Star Wars: Episode IX - The Rise of Skywalker (AU - M/UK - 12A/US - PG-13)

In a Word: Epic

The Rise of Skywalker

Friends old and new return in The Rise of Skywalker.

It's been 42 years in the coming but the Star Wars saga has finally drawn to a fitting conclusion with the last of the nine films, The Rise of Skywalker, hitting screens across the globe.

The faces we've now become familiar with in the most recent trilogy  - including the Jedi-in-training Rey (Daisy Ridley), reformed Stormtrooper Finn (John Boyega) and hot-shot pilot Poe Dameron (Oscar Isaac) - all return along with, in various ways, many of the major players from the original film.

"[T]he broad lines of the plot are familiar but there's enough twists and turns to keep it interesting. But don't worry, this is no great departure from the standard script - as is usual in the Star Wars films, there's numerous new worlds and peoples and creatures to encounter - including a droid, dubbed "Coneface" but actually called D-O, and tech wiz kid Babu Fink, new spacecraft and speeders, some well-choreographed light-sabre battles and a slightly cheesy ending (but that's part of the fun, isn't it?)"

Princess (now General) Leia Organa (originally played by Carrie Fisher but fairly seamlessly digitally intermeshed using archive footage since her death in 2016) is, of course, still leading the rebels, now known as the Resistance, as they battle the evil First Order, successor to the Empire, led by the nasty Kylo Ren (Adam Driver) and his underlings General Hux (Domhnall Gleeson) and Allegiant General Pryde (Richard E Grant). 

Meanwhile, the wookie Chewbacca (Joonas Suotamo) is still cheating at that weird chess-like game on the Millennium Falcon and droids C-3PO (Anthony Daniels) and R2-D2 (Jimmy Vee) continue to provide some comic relief while Luke Skywalker (Mark Hamill) and Han Solo (Harrison Ford) also make appearances as does the original Lando Calrissian (Billy Dee Williams).

Rumours Emperor Palpatine (Ian MacDiarmid) has returned and gathered a massive armada of star destroyers on the mysterious Sith homeworld lead Rey, accompanied by Finn, Po, and the droid BB-8 to embark on a quest to find a rare Sith "wayfinder" that can show them the way there and enable them to destroy the fleet before it can wipe them out.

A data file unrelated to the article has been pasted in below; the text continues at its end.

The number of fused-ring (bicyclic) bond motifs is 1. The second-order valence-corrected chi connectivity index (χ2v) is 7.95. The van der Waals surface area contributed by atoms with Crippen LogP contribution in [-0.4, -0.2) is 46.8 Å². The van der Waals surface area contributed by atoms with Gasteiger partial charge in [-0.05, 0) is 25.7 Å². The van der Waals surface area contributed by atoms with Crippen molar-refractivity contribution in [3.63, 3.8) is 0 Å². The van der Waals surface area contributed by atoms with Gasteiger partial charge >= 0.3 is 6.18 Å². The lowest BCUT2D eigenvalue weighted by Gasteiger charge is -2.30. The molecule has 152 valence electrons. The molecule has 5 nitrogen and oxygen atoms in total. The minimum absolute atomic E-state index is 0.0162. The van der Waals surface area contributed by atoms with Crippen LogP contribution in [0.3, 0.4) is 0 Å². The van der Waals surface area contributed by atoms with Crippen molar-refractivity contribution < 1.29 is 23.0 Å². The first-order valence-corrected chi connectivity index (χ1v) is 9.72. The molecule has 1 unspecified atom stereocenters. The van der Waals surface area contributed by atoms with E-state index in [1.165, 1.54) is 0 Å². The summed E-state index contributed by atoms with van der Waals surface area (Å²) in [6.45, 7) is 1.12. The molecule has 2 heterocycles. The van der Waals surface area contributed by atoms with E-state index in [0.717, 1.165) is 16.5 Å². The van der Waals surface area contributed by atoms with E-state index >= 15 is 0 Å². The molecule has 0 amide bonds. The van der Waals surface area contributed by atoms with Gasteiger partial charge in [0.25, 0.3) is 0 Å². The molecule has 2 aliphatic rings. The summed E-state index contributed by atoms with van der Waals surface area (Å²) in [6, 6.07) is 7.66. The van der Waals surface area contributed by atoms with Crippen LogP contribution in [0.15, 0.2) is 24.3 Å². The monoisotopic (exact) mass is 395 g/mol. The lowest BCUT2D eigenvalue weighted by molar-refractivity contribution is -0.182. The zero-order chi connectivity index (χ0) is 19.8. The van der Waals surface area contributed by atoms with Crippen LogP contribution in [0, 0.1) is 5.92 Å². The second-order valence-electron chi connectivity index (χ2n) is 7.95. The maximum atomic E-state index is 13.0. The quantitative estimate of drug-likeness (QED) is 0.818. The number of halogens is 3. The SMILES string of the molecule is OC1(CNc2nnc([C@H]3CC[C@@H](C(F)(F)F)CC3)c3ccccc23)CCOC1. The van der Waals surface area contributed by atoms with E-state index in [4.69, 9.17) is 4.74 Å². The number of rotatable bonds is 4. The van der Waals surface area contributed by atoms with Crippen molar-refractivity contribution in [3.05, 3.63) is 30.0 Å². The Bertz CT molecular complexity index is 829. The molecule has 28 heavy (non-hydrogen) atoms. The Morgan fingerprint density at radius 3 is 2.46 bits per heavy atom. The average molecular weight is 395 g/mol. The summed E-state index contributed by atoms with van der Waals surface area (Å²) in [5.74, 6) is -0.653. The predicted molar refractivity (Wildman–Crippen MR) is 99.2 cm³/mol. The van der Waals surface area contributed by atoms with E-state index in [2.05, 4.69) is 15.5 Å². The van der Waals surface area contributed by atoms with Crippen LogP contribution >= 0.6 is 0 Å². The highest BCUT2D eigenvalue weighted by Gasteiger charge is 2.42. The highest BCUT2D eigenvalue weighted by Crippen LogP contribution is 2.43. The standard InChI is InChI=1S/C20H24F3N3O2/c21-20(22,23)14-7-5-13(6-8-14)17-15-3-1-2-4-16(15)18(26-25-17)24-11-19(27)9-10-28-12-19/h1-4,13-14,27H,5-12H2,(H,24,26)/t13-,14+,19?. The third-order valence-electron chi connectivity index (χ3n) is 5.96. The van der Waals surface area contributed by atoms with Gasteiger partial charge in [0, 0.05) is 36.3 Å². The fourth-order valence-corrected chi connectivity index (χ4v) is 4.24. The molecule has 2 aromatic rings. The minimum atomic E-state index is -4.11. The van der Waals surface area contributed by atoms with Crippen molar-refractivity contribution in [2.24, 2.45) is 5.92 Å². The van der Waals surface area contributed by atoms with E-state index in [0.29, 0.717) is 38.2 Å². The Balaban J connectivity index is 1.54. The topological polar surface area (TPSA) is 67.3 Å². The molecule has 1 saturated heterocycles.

And so, as we've come to expect with the Star Wars franchise, thus begins a romp through new worlds featuring encounters with new and diverse creatures - these include a droid, dubbed "Coneface" by Po but actually called D-O and rather small tech wiz kid named Babu Fink - as well as the unveiling of a host of spacecraft, land speeders, some well-choreographed light-sabre battles and a slightly cheesy ending (but that's part of the fun, isn't it?)

Director JJ Abrams is a self-confessed big fan but he hasn't allowed that to overawe him this time (unlike in Episode VIII - The Last Jedi). Yes, the broad lines of the plot are familiar - good versus evil and the conflicts individuals face in picking a side - but there's enough twists and turns - including more family history revelations - to keep it interesting. But don't worry - the form remains the same; this is after all an ending, not a beginning.

It's a slickly made film - as all the Star Wars films have been, generally (and that started with the original) - and will appeal to a broad audience with the action starting in the opening scene and pretty much not letting up until the credits roll. There should be enough here to please fans - although no doubt some will love it and others hate it - but it can also, despite the rather complicated backstory, be watched as a stand-alone (should anybody dare!)

There's been much speculation about where to from here for Star Wars and while many questions have been answered in this final film, there's certainly plenty of plot lines that could yet be developed into stand-alone films (or - and perhaps we're dreaming - a stand-alone series). With the sort of crowds that are turning out to see this film, there's no doubt, this won't be the end of Star Wars.

The Rise of Skywalker brings the three trilogies to a neat close with a satisfying ending to what can, on many measures be described as one of the greatest film sagas ever made.